Amazon says it will roll out a new software update for the Kindle Fire before the end of the year. The New York Times reports the new software will offer better performance, improvements in multitouch navigation, and the ability to edit the list of recently used items that show up on the home screen.
Right now there’s no way to edit the carousel which shows recently used apps, books, music, movies, and web sites. In other words, if someone in your family picks up your Kindle Fire they can easily see your web surfing habits.
The update will offer users a little more privacy along with performance enhancements.
Amazon has already released at least one software update since it started shipping the Kindle Fire last month. OS updates are pushed automatically so that most people will receive them without any user intervention as long as their device is connected to a WiFi network.
Of course, there’s nothing a software update can do to improve the hardware. If you’re looking for a device with a larger display, physical volume buttons, or cameras, no software will be able to help you out.
The New York Times article suggests that many early Kindle Fire customers are expressing buyers’ remorse in online reviews of the tablet — but I suspect that’s because at least some didn’t really know what they were buying. It’s tough to compare the $199 Kindle Fire to an Apple iPad or a $500 Android tablet. It can do many of the things those devices do — but it’s designed to work with Amazon’s digital music, movie, book, and app ecosystem.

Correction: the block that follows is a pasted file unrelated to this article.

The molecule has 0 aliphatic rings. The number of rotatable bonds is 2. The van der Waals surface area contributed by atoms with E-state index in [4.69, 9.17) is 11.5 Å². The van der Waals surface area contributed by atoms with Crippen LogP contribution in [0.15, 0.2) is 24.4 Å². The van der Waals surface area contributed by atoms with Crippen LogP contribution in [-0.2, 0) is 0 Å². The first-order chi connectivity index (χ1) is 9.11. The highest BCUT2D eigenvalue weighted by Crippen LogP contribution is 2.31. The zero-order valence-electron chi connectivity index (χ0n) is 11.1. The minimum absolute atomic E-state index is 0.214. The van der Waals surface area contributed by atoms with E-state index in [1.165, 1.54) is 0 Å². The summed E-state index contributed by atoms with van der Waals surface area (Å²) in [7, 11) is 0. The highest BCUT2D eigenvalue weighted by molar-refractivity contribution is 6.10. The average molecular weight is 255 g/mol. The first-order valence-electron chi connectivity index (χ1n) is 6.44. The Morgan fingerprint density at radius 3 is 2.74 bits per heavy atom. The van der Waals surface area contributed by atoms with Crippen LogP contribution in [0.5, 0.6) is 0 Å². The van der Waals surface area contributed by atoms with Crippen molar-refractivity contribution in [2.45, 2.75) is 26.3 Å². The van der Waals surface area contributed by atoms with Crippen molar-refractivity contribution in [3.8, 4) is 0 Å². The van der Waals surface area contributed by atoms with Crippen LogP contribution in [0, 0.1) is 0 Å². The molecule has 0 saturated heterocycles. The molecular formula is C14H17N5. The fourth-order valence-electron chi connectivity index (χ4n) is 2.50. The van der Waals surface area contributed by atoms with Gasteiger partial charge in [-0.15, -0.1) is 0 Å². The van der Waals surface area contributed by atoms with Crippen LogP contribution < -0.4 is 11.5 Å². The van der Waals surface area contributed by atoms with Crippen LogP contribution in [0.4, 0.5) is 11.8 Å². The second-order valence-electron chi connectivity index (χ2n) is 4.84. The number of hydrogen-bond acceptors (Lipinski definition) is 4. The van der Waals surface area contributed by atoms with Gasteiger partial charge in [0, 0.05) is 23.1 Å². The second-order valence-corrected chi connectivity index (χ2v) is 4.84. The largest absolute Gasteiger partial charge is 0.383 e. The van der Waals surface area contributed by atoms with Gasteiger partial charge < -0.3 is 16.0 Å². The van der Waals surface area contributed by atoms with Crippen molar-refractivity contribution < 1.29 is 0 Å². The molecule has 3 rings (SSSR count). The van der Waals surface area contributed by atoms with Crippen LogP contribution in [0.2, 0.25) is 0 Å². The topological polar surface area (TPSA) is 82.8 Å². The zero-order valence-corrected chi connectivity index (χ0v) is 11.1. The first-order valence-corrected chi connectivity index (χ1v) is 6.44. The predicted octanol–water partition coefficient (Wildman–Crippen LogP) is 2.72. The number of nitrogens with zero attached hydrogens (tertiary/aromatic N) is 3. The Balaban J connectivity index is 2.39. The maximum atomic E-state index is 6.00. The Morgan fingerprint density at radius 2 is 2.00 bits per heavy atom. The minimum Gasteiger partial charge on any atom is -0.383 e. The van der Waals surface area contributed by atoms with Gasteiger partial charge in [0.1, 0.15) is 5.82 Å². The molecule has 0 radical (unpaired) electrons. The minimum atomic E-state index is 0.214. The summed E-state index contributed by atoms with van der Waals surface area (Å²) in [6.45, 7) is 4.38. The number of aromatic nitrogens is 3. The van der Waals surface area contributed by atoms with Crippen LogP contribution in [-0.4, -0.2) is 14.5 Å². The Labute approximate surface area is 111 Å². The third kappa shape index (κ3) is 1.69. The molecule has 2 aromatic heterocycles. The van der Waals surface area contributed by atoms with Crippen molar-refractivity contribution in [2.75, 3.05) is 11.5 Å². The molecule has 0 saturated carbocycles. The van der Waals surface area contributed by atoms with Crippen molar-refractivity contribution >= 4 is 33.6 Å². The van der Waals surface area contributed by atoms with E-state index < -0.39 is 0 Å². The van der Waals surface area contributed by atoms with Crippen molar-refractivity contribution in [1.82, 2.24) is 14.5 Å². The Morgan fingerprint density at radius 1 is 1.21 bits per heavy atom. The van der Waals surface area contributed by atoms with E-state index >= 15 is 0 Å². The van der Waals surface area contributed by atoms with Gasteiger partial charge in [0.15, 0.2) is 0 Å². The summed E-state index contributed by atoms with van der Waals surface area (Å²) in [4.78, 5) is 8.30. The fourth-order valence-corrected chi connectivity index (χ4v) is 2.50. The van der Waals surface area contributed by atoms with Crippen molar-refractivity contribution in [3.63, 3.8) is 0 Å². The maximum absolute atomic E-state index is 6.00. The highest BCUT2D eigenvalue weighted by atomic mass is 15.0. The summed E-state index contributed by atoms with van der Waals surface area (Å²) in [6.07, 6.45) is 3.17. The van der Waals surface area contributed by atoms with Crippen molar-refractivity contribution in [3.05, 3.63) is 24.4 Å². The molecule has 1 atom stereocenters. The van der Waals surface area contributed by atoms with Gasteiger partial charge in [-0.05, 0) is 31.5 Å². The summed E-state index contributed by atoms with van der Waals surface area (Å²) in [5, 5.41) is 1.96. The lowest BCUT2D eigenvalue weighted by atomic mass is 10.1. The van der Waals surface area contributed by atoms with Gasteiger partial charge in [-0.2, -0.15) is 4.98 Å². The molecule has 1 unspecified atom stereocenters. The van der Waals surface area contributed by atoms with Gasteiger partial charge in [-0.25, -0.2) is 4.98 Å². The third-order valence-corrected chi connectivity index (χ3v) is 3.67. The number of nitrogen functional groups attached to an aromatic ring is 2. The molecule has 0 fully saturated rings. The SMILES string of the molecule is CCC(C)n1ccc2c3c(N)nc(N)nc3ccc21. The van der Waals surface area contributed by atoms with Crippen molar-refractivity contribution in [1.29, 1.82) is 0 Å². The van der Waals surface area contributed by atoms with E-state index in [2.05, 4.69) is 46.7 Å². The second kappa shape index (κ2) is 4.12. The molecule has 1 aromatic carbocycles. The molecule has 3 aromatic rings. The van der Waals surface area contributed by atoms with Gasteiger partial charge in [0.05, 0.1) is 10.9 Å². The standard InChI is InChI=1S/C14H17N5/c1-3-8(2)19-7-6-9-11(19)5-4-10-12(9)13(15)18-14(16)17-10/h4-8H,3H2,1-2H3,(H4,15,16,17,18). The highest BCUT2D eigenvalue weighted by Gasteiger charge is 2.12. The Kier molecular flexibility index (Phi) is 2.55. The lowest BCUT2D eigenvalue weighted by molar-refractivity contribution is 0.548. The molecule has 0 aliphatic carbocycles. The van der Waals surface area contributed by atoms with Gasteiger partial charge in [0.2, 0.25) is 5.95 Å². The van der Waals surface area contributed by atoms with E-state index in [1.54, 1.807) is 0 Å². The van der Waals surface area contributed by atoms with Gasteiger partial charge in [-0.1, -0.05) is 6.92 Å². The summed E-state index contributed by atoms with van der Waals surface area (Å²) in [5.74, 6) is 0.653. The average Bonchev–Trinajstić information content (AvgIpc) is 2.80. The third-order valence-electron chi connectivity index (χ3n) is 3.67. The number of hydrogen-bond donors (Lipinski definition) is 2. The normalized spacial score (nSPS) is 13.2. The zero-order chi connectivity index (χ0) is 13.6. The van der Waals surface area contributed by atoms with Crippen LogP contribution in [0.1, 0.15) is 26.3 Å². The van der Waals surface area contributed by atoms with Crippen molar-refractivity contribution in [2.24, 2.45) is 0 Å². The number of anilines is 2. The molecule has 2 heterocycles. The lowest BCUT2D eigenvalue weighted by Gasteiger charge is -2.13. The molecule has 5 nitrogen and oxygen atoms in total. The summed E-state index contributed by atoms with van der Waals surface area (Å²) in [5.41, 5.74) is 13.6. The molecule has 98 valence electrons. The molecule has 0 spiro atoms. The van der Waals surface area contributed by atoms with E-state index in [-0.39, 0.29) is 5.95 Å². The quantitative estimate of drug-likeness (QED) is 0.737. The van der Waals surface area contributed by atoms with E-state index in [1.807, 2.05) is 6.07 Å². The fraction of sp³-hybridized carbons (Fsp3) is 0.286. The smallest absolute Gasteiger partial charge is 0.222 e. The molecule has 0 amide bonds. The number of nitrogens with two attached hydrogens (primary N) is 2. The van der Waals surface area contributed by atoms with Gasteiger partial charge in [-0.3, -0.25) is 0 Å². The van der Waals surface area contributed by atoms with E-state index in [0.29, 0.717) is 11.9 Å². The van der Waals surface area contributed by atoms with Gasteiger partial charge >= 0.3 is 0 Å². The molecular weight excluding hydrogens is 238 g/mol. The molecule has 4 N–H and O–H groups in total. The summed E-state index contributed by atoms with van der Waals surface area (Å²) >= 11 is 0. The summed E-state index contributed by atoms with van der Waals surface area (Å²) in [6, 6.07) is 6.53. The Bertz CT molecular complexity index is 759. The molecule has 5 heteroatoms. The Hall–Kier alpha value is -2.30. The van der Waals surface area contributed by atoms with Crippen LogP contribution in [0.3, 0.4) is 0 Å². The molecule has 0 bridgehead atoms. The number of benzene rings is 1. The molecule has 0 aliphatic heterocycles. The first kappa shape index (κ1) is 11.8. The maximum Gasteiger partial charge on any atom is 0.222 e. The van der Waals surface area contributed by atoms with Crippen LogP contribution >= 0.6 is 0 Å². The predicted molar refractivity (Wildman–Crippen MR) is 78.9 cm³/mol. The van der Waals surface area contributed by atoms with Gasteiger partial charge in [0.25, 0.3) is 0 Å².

If you were expecting a $500 experience from a $200 device, you’ll probably be disappointed. But I suspect you’ll be disappointed in a lot of areas of your life if you walk around with expectations like that.
I suspect reviews for the tablet will improve as the Kindle Fire becomes more well known and people only spend money on it if they know what they’re getting — a device that can stream movies and TV shows from Amazon, allow you to read eBooks and synchronize them with another Kindle eReader or the Kindle app on your phone, and a tablet that can run many, but not all Google Android applications.
Meanwhile the Kindle Fire has proven relatively popular with hackers who have already figured out how to replace the default Amazon software with CyanogenMod 7 — a full-blown version of Google Android 2.3 without Amazon’s window dressing. Work is already underway to port Android 4.0 Ice Cream Sandwich to run on Amazon’s inexpensive tablet.
Update 12/19/2011: The software update is now available. The good news is that it appears to improve performance and offers more control over some privacy and security features. The bad news is that if you’ve rooted your Kindle Fire you’ll lose root access when you install Kindle Fire 6.2.1.